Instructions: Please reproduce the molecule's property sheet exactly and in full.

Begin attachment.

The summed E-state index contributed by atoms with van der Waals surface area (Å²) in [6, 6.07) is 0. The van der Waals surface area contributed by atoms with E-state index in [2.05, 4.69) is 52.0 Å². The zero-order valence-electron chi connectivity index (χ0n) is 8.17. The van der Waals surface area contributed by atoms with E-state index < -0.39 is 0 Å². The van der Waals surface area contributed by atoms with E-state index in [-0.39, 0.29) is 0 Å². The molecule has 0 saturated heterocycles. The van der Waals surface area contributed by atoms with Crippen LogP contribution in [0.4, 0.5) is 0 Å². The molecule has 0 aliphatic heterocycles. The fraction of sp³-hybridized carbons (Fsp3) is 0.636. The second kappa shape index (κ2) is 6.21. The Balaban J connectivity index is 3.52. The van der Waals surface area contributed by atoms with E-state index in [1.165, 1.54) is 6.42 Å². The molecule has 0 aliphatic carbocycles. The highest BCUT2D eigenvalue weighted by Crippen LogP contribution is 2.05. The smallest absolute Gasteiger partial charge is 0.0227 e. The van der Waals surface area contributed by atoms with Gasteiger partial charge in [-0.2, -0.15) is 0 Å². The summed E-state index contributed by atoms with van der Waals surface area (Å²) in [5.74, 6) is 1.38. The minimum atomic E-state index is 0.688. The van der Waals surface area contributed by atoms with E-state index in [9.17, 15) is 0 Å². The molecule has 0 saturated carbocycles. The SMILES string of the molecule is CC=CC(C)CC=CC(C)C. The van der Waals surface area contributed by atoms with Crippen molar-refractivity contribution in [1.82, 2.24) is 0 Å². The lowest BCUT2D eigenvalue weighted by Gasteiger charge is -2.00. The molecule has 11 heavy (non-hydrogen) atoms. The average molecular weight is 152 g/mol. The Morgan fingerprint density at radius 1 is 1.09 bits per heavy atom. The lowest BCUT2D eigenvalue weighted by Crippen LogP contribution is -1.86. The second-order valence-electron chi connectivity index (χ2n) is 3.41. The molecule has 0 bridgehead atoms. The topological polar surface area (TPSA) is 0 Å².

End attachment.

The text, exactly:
The summed E-state index contributed by atoms with van der Waals surface area (Å²) in [6, 6.07) is 0. The van der Waals surface area contributed by atoms with E-state index in [2.05, 4.69) is 52.0 Å². The zero-order valence-electron chi connectivity index (χ0n) is 8.17. The van der Waals surface area contributed by atoms with E-state index < -0.39 is 0 Å². The van der Waals surface area contributed by atoms with E-state index in [-0.39, 0.29) is 0 Å². The molecule has 0 saturated heterocycles. The van der Waals surface area contributed by atoms with Crippen LogP contribution in [0.4, 0.5) is 0 Å². The molecule has 0 aliphatic heterocycles. The fraction of sp³-hybridized carbons (Fsp3) is 0.636. The second kappa shape index (κ2) is 6.21. The Balaban J connectivity index is 3.52. The van der Waals surface area contributed by atoms with E-state index in [1.165, 1.54) is 6.42 Å². The molecule has 0 aliphatic carbocycles. The highest BCUT2D eigenvalue weighted by Crippen LogP contribution is 2.05. The smallest absolute Gasteiger partial charge is 0.0227 e. The van der Waals surface area contributed by atoms with Gasteiger partial charge in [-0.2, -0.15) is 0 Å². The summed E-state index contributed by atoms with van der Waals surface area (Å²) in [5.74, 6) is 1.38. The minimum atomic E-state index is 0.688. The van der Waals surface area contributed by atoms with E-state index in [9.17, 15) is 0 Å². The molecule has 0 saturated carbocycles. The SMILES string of the molecule is CC=CC(C)CC=CC(C)C. The van der Waals surface area contributed by atoms with Crippen molar-refractivity contribution in [1.82, 2.24) is 0 Å². The lowest BCUT2D eigenvalue weighted by Gasteiger charge is -2.00. The molecule has 11 heavy (non-hydrogen) atoms. The average molecular weight is 152 g/mol. The Morgan fingerprint density at radius 1 is 1.09 bits per heavy atom. The lowest BCUT2D eigenvalue weighted by Crippen LogP contribution is -1.86. The second-order valence-electron chi connectivity index (χ2n) is 3.41. The molecule has 0 bridgehead atoms. The topological polar surface area (TPSA) is 0 Å².